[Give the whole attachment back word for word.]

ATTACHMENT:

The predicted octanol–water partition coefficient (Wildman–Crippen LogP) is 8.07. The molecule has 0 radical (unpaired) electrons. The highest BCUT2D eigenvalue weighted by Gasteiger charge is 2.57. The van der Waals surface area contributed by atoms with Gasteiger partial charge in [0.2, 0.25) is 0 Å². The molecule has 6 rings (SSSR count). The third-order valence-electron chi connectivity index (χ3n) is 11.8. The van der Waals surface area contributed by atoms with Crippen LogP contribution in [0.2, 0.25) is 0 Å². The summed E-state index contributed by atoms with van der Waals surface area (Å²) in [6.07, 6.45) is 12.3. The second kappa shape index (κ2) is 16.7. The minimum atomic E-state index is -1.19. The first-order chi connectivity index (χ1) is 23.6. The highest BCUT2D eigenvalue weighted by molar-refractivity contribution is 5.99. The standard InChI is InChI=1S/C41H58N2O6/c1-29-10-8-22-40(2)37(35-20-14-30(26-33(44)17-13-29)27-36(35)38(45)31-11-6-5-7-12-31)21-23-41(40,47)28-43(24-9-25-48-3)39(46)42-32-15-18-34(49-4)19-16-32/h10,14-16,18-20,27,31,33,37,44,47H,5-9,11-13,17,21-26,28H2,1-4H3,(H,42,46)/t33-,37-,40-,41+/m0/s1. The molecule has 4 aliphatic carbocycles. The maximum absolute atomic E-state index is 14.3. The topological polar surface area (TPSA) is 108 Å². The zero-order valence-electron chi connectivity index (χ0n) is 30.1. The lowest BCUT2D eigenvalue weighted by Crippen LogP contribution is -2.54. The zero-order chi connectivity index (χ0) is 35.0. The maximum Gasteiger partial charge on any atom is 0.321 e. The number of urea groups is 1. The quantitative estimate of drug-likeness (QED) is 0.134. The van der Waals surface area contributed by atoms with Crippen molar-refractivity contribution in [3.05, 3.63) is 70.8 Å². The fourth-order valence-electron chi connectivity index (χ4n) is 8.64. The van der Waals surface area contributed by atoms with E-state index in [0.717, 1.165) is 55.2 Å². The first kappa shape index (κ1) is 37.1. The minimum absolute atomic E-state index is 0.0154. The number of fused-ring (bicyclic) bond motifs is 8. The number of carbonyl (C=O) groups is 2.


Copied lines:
The predicted octanol–water partition coefficient (Wildman–Crippen LogP) is 8.07. The molecule has 0 radical (unpaired) electrons. The highest BCUT2D eigenvalue weighted by Gasteiger charge is 2.57. The van der Waals surface area contributed by atoms with Gasteiger partial charge in [0.2, 0.25) is 0 Å². The molecule has 6 rings (SSSR count). The third-order valence-electron chi connectivity index (χ3n) is 11.8. The van der Waals surface area contributed by atoms with Crippen LogP contribution in [0.2, 0.25) is 0 Å². The summed E-state index contributed by atoms with van der Waals surface area (Å²) in [6.07, 6.45) is 12.3. The second kappa shape index (κ2) is 16.7. The minimum atomic E-state index is -1.19. The first-order chi connectivity index (χ1) is 23.6. The highest BCUT2D eigenvalue weighted by molar-refractivity contribution is 5.99. The standard InChI is InChI=1S/C41H58N2O6/c1-29-10-8-22-40(2)37(35-20-14-30(26-33(44)17-13-29)27-36(35)38(45)31-11-6-5-7-12-31)21-23-41(40,47)28-43(24-9-25-48-3)39(46)42-32-15-18-34(49-4)19-16-32/h10,14-16,18-20,27,31,33,37,44,47H,5-9,11-13,17,21-26,28H2,1-4H3,(H,42,46)/t33-,37-,40-,41+/m0/s1. The molecule has 4 aliphatic carbocycles. The maximum absolute atomic E-state index is 14.3. The topological polar surface area (TPSA) is 108 Å². The zero-order valence-electron chi connectivity index (χ0n) is 30.1. The lowest BCUT2D eigenvalue weighted by Crippen LogP contribution is -2.54. The zero-order chi connectivity index (χ0) is 35.0. The maximum Gasteiger partial charge on any atom is 0.321 e. The number of urea groups is 1. The quantitative estimate of drug-likeness (QED) is 0.134. The van der Waals surface area contributed by atoms with Crippen molar-refractivity contribution in [3.05, 3.63) is 70.8 Å². The fourth-order valence-electron chi connectivity index (χ4n) is 8.64. The van der Waals surface area contributed by atoms with E-state index in [0.717, 1.165) is 55.2 Å². The first kappa shape index (κ1) is 37.1. The minimum absolute atomic E-state index is 0.0154. The number of fused-ring (bicyclic) bond motifs is 8. The number of carbonyl (C=O) groups is 2.